Filmmaker and educator Nuala Cabral entered into anti-street harassment activism in 2009 with her short film Walking Home. Her aim is to use her artistic talents "as a tool to build understanding, share silenced voices and provoke social change." I spoke with her about what she's been up to during the last two years and what her plans are in Philly this summer.
If you read popular anti-street harassment blogs and media coverage of the topic, a pattern of perpetrator name-calling rapidly emerges, and some of the most prevalent terms you'll hear to describe the guys who "holla" at women and girls in public spaces are "pervert," "asshole," and "creep." I've always felt uneasy at this type of dehumanizing, knee-jerk response, and at this defining stage of street harassment, it would be wise to interrogate its purpose and meaning in shaping a new narrative regarding violence against women.
In the process of creating a "movement" to end street harassment, we must interrogate the full scope of the problem that ableism brings to the issue itself, the way the issue is shaped by ableist anti-street harassment activists, and the holistic effectiveness of solutions. If who might be left out of an anti-street harassment movement's framing and tactics fails to be a central concern to activists who say that all people deserve equal access to the streets, then it ain't gonna be a true revolution.
Before I ever met Transport Workers Union organizer Cheska Tolentino, I knew I was going to like her. Over lunch one day our mutual friend (and my Hey, Shorty! co-author), Meghan Huppuch, said to me with a grin, "You haven't met Cheska yet? Oh, you're gonna like her... a lot." Meghan and Cheska had been working together for a year in a coalition effort to increase subway safety called New Yorkers for Safe Transit. I was a new member of that coalition and was still in the process of meeting all the others. Any rave review from Meghan is good enough for me, and sure enough, when Cheska and I met, wouldn't you know I liked her? A lot.
A question was raised in the comments of the first post of this series* that comes up over and over again in discussions of street harassment: how do we establish (and maintain) healthy and authentic selves in a sociocultural environment that is hostile to who we are?
Okay, so the question wasn't exactly posed like that. Instead, Alexandra complained about when men she doesn't know command her to smile, Franchesca wrote about negotiating beauty and arrogance, Danielle wondered "how much is them and how much is me?" and TFIsabel asked why some women are harassed more than others. In spite of their differences, all these comments have the common theme of our trying to figure out how to balance personal responsibility for shaping both ourselves and the culture in which we live with the responsibility street harassers also hold for these things. What I appreciate most about these comments is that they all point out that while street harassment is not the fault of the victims, our choices do play a role in constructing the environment in which these scenarios occur—therefore, we are not powerless to stop it.
One typical victim-blaming justification of street harassment goes something like this, "What did she think would happen when she went out wearing that?!" The logic underlying such a comment seems to be that the only women who are groped, ogled, or verbally accosted on the street are ones who choose to buck social norms of modesty by improperly displaying their sexuality—and the conclusion that follows this strain of logic is that there is no other possible reading by the men who observe this type of "non-normative" behavior than to perceive it as an invitation for all types of commentary and conduct, from the annoying to the illegal. Many feminists are all too familiar with this wrongheaded sentiment when it comes to sexual violence and harassment, but the news out of France recently has caused me to consider its relevance to another gendered freedom, or rather lack thereof, in France: the state prohibition of Muslim women wearing the niqab in public.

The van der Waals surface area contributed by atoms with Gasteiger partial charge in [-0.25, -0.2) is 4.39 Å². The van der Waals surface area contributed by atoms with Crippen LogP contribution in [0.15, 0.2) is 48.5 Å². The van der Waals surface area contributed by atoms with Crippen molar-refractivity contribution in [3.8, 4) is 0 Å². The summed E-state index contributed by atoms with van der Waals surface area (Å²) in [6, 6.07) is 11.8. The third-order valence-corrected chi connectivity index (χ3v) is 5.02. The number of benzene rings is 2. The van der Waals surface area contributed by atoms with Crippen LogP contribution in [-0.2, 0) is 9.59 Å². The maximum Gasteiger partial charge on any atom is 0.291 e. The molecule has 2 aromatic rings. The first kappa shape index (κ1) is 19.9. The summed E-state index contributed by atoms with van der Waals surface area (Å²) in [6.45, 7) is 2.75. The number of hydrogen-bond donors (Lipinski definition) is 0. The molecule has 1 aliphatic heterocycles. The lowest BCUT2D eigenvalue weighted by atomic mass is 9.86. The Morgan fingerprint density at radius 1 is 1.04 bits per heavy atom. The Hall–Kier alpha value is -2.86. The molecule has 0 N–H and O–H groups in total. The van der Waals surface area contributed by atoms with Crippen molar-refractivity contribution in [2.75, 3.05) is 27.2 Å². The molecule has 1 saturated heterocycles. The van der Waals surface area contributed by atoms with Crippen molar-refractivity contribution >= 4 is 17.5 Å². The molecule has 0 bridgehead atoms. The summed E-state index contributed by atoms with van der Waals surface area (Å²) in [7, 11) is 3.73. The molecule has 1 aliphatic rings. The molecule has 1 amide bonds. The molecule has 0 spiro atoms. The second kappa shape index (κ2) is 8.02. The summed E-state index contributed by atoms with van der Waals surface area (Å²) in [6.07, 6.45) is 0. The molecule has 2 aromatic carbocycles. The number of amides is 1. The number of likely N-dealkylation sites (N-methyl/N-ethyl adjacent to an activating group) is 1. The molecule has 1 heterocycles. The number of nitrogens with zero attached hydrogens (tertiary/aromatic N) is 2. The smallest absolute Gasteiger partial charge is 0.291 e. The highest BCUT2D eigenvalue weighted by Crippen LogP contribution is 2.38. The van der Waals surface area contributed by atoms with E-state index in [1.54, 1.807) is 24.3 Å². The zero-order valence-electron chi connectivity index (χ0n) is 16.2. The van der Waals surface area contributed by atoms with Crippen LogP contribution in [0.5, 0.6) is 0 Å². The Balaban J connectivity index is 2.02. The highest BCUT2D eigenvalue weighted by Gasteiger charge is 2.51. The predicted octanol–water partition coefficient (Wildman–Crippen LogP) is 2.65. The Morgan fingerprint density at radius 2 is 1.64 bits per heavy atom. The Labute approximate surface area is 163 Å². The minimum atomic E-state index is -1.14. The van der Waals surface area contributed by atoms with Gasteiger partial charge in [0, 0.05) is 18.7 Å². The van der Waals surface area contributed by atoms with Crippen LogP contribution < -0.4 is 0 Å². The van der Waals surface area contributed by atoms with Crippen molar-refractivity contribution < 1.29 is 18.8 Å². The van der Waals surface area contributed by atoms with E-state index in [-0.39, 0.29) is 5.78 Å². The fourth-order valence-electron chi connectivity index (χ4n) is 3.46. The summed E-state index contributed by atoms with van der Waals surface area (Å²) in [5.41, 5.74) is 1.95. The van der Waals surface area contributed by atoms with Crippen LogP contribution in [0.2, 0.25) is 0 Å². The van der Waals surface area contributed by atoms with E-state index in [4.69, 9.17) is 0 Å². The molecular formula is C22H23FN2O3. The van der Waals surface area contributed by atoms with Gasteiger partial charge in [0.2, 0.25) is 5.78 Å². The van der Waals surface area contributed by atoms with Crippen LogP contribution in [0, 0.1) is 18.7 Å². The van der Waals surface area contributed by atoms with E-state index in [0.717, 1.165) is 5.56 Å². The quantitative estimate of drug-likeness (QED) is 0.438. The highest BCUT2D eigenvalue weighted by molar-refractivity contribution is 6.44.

When I was in college, I decided to try my hand at being one of those too-cool-for-cars biker girls who dons a punk rock sticker-clad helmet and a rolled up right cuff—the phase lasted approximately two weeks. A friend I had a jealousy-crush on had gone out of town for the summer and when she mentioned that she needed a place to stash her ride, I heartily volunteered to keep it. I'd hoped I would become as hip as I thought she was, all critical mass and tattoos. But like most attempts at fitting in made in haste, this one wasn't entirely thought through.
You know, I was gonna start off with a standard intro, but that was mucking up my flow, so I had to switch it up in order to get unstuck. If you've spent some time around these parts, you may remember my original Bitch blogging series, a two-parter called On the Map, where I provided a slight peek at feminisms that exist around the globe. It's been a year since that gig ended, and I am thrilled for the opportunity to return for a new series—this time about an issue I've been struggling with for two decades that has picked up steam in the mainstream: street harassment. I use the word "struggle" intentionally because of its multiple meanings, and if you continue to read Takin' it to the Streets (which I dearly hope you do!), then you'll soon find out what I mean.
The game is called "Hey, Baby", and it is a game about street harassment. It is a first-person shooter where you play as a woman walking around a city fighting off waves of men who approach you while repeating "classic" street harassment lines, everything from the notorious "Smile, baby" to shouted rape threats. Killing the harassers results in a gravestone popping up with their line engraved on it.